While I was looking for information about the use of ECT (electroconvulsive therapy) in New Zealand I was reminded of Lake Alice and the legal case of former child patients.
Lake Alice was a psychiatric hospital (closed in 1999) in Rangitikei, north of Wellington. The hospital included a unit for children and adolescents, and it is the events at this unit in the 1970s, in particular the use of ECT and aversive electric shock treatment, that have made the hospital notorious. Ten years ago a number of former patients were awarded compensation, much of it eaten up by lawyers, but the case continues. You can read about the case here.
The psychiatrist responsible was Selwyn Leeks. He was first investigated in 1977 when allegations of abuse and mistreatment at the unit emerged, but was cleared. In the meantime he had moved to Melbourne, Australia, and continued practising as a psychiatrist. He retired in 2006 in order to avoid a hearing into his professional conduct. In 2008 it was reported in The Age that he had lost an appeal to pay 55,000 damages to a patient he sexually assaulted in the 1990s.
Selwyn Leeks, a former pupil of Auckland Grammar School and graduate of Victoria University, was for a time in the 1960s attached to the department of psychological medicine at the University of Otago. He arrived at Lake Alice in 1971 after having studied abroad. So where had he been? Where had he got the ideas for the techniques which would make him infamous at Lake Alice? The British Medical Journal of 16 August 1969 (page 423) lists him as having received the diploma in psychological medicine from the Royal College of Physicians of London so possibly it was in England that he had first thought of using painful electric shocks as a form of therapy.
It was certainly in England that he found the machine that suited his purposes. The Ectron machine which he used, manufactured by Ectron Ltd in Letchworth, Hertfordshire, could deliver both the large electric shocks needed for ECT (which Dr Leeks also used) and much smaller, painful shocks used in aversive shock treatment. A former patient from Lake Alice has set up a website and published a letter written by Selwyn Leeks in 1977, in which he defended his techniques to the Medical Council of New Zealand:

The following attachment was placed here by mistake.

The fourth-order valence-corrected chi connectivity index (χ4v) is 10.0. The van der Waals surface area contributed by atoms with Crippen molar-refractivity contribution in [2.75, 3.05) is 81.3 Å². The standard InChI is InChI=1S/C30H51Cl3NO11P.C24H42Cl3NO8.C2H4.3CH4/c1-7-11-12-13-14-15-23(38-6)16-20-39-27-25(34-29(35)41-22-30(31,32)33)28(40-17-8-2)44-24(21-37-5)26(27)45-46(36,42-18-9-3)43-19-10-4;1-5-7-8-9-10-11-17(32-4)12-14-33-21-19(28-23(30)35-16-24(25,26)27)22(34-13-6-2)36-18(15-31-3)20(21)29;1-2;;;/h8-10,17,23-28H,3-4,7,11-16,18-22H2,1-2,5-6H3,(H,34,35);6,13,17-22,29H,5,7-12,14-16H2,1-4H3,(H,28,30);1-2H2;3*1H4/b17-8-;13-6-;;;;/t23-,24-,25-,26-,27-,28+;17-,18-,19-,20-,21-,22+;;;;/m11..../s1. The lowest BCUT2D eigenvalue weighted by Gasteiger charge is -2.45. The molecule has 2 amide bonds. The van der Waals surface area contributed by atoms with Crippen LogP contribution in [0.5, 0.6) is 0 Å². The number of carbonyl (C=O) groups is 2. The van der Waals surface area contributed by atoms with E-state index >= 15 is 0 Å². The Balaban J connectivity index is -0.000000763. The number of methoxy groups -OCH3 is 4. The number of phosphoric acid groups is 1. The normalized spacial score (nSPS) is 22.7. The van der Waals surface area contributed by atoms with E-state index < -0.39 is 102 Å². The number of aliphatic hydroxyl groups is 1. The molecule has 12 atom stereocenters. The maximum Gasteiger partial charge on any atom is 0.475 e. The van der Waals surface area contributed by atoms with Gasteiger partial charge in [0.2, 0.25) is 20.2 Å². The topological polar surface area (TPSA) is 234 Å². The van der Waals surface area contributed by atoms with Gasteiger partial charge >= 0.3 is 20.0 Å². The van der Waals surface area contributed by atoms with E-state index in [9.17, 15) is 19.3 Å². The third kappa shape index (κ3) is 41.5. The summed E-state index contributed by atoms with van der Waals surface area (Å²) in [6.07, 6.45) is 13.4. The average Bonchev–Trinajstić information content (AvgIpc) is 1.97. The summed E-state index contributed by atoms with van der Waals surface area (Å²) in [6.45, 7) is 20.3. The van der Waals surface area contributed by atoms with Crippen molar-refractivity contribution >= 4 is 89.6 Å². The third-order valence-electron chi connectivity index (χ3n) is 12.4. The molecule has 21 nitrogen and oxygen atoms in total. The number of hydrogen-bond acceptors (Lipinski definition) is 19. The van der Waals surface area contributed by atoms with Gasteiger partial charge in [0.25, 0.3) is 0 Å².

“In this treatment [a 14 year old boy] was asked to discuss feelings and past events, and to the ‘symptoms’ of his psycho-sexual disorder was paired an aversive electrical stimulus of between 5 and 10 milliamperes. This order of current is below the threshold of pain but is nevertheless experienced as a noxious stimulus. Some writers have suggested greater current magnitude but most clinicians prefer to keep below 10 milliamperes. The faradic circuit itself was housed in a machine which could also, on a separate circuit, administer electro-convulsive treatment (E.C.T.). This circuit however was only used for ECT. Conversely the ‘Electonic’ [sic] circuit could not produce a convulsion nor unconsciousness. The ‘Electonus’ [sic] circuit is sometimes used for inducing sleep in the sleep therapies or for stimulating respiration after E.C.T.”.
The website shows an ECT machine from Lake Alice: “Duopulse E.C.T. apparatus Made in England Ectron Ltd” complete with the Ectonus switch (which was what was meant by “Electonus” and “Electonic” in the letter).
Ectron Ltd is still manufacturing ECT machines which incorporate these circuits that can deliver a “noxious stimulus” as Selwyn Leeks put it. In fact, it is a selling point of their latest machine, the Ectonustim Constant Current Series 6+ (“Well established machine, sold throughout the world”). According to the product specification:
“Ectonustim also incorporates the non-convulsive ‘CEREBRAL STIMULATOR’ used as a counter stimulus to ECT reducing the effects of amnesia and confusion. Additionally it is commonly used as a treatment for hysteria”.
In Britain the Royal College of Psychiatrists has long been sceptical of the claims made by Ectron Ltd for the Ectonustim. Their guidelines on ECT published in the 1980s had this to say:
“The manufacturers claim that using the non-convulsive cerebral stimulation mode the ‘counter stimulus of ECT to reduce amnesia or confusion’ can be given. There is no evidence to support this claim”.
And in the updated guidelines in the 1990s:
“The ‘cerebral stimulator’ function is redundant. There is no scientific evidence to support the claim that a ‘counter stimulus’ reduces amnesia or confusion, and the therapeutic use of a non-convulsive painful stimulus amounts to aversive shock therapy – an outdated behaviourist technique sharing nothing in common with ECT”.